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One More Cast

November 14, 2010

The little guy wanted to go down to our favorite bayside honey hole and make a few casts. November 14 is pretty late for stripers, unless they happen to have taken up with a school of year rounder residents, but it was a lovely evening for a walk and this spot is full of ducks. Besides, I can’t get enough of this toddler’s cast. He opens the bail, holds the braided line with one hand and then whips the eight-foot surf rod around and lets go of the line. It looks like he’s fly fishing. He can usually get a swimmer 20- or 30-feet out from the shore, and I suppose if we weren’t careful the double entendre might fit.

We didn’t catch any late stripers, but we did find a plywood decoy shaped like a brant but the size of a turkey. There were a couple of spent shotgun shells on the ground and we found a live three-and-a-half-inch shell and wondered what kind of gun takes that length. It’s important for hunters, like dog walkers and picnickers, to clean up after themselves. There were two dead eiders along the way that had been tossed by the heavy seas this week, and maybe chewed up by coyotes, and it was hard to make heads or tails of them.

ducks flying away

On our way to the spot some sea ducks flew over heading for the sunset. I wondered where they were going and we took bets on whether or not they would return. They did, I won. They are in season, but I don’t want to shoot something I’m not going to eat, unless I’m shooting it with a camera (or it’s eating my livestock – unlikely with waterfowl.) I crouched in the marsh grass and they flew directly over my head, easily in range. They must have noticed I was only wielding a small camera.

ducks coming back

 

We let the little guy cast and cast as the marsh filled with pinks and purples. I listened to the sound of the little waves rolling down the smooth shore. No pole, no gun, no agenda – just great appreciation for this land and our chance to “Be Here Now,” as Ram Dass might say.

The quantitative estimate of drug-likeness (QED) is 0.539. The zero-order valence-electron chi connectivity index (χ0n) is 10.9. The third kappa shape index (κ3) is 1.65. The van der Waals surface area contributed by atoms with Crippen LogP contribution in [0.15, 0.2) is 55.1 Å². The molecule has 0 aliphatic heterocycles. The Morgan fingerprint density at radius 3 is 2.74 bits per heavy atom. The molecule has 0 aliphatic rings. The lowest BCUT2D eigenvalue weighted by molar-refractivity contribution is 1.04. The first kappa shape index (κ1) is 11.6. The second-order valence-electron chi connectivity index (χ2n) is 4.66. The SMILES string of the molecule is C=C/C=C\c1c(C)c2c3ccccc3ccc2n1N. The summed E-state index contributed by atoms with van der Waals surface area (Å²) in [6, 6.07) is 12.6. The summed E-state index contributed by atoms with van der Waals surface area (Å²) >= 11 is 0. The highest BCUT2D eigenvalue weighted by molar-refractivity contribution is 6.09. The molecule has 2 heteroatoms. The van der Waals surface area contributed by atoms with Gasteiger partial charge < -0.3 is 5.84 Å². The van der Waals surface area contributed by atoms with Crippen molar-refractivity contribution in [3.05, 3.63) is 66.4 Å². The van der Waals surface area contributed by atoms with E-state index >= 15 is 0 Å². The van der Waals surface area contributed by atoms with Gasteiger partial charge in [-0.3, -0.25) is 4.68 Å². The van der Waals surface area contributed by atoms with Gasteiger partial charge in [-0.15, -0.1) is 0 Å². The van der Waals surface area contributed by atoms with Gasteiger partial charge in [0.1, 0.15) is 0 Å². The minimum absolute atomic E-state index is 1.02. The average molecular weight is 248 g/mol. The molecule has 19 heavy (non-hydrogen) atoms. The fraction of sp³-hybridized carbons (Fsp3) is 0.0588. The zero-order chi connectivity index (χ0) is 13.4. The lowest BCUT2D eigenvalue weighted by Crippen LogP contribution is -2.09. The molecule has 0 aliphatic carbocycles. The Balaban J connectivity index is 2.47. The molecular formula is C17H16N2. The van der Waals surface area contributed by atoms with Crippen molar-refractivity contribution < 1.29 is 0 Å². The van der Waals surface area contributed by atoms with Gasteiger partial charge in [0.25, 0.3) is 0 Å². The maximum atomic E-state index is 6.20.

There was some small bait jumping in the creek and a couple of ducks moved in on the opposite shore as the light disappeared. They splashed and dunked their heads, letting the water roll off their heads and down their backs, just as our domesticated waterfowl do in their pool. They disappeared from view, then came out of the water with their bills held high, gulping down fish or weeds. Their feeding was so athletic, I suspect they were more hunting than gathering. I think they were surf scoters, based on head shape and the thick neck, but they may have been eiders. It was hard to tell with so little light. The toddler negotiated for one more cast a few more times, and by the time we finally headed back, his boots were full of water and his socks and pants were wet. He hitched a ride to the car, pulling back on the reins for a pause when we passed the dead eiders again. We felt the chill as we passed the bogs, then bundled into the buggy for a happy ride home.

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